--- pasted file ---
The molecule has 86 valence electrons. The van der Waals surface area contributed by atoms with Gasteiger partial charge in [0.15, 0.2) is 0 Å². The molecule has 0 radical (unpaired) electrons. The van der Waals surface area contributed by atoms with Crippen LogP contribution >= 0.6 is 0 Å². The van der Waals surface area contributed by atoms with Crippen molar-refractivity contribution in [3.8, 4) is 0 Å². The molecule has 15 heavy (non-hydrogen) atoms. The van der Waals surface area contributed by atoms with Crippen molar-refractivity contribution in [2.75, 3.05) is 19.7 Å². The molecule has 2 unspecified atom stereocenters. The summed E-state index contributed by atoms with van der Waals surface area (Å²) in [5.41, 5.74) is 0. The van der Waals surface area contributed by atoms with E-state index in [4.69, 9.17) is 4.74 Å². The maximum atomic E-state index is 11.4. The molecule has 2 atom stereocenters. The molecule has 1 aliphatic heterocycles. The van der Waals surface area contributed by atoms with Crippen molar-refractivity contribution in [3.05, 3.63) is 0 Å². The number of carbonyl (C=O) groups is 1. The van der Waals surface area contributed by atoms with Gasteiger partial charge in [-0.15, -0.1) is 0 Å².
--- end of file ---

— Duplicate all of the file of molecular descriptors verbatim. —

The molecule has 86 valence electrons. The van der Waals surface area contributed by atoms with Gasteiger partial charge in [0.15, 0.2) is 0 Å². The molecule has 0 radical (unpaired) electrons. The van der Waals surface area contributed by atoms with Crippen LogP contribution >= 0.6 is 0 Å². The van der Waals surface area contributed by atoms with Crippen molar-refractivity contribution in [3.8, 4) is 0 Å². The molecule has 15 heavy (non-hydrogen) atoms. The van der Waals surface area contributed by atoms with Crippen molar-refractivity contribution in [2.75, 3.05) is 19.7 Å². The molecule has 2 unspecified atom stereocenters. The summed E-state index contributed by atoms with van der Waals surface area (Å²) in [5.41, 5.74) is 0. The van der Waals surface area contributed by atoms with E-state index in [4.69, 9.17) is 4.74 Å². The maximum atomic E-state index is 11.4. The molecule has 2 atom stereocenters. The molecule has 1 aliphatic heterocycles. The van der Waals surface area contributed by atoms with Crippen molar-refractivity contribution in [3.05, 3.63) is 0 Å². The number of carbonyl (C=O) groups is 1. The van der Waals surface area contributed by atoms with Gasteiger partial charge in [-0.15, -0.1) is 0 Å².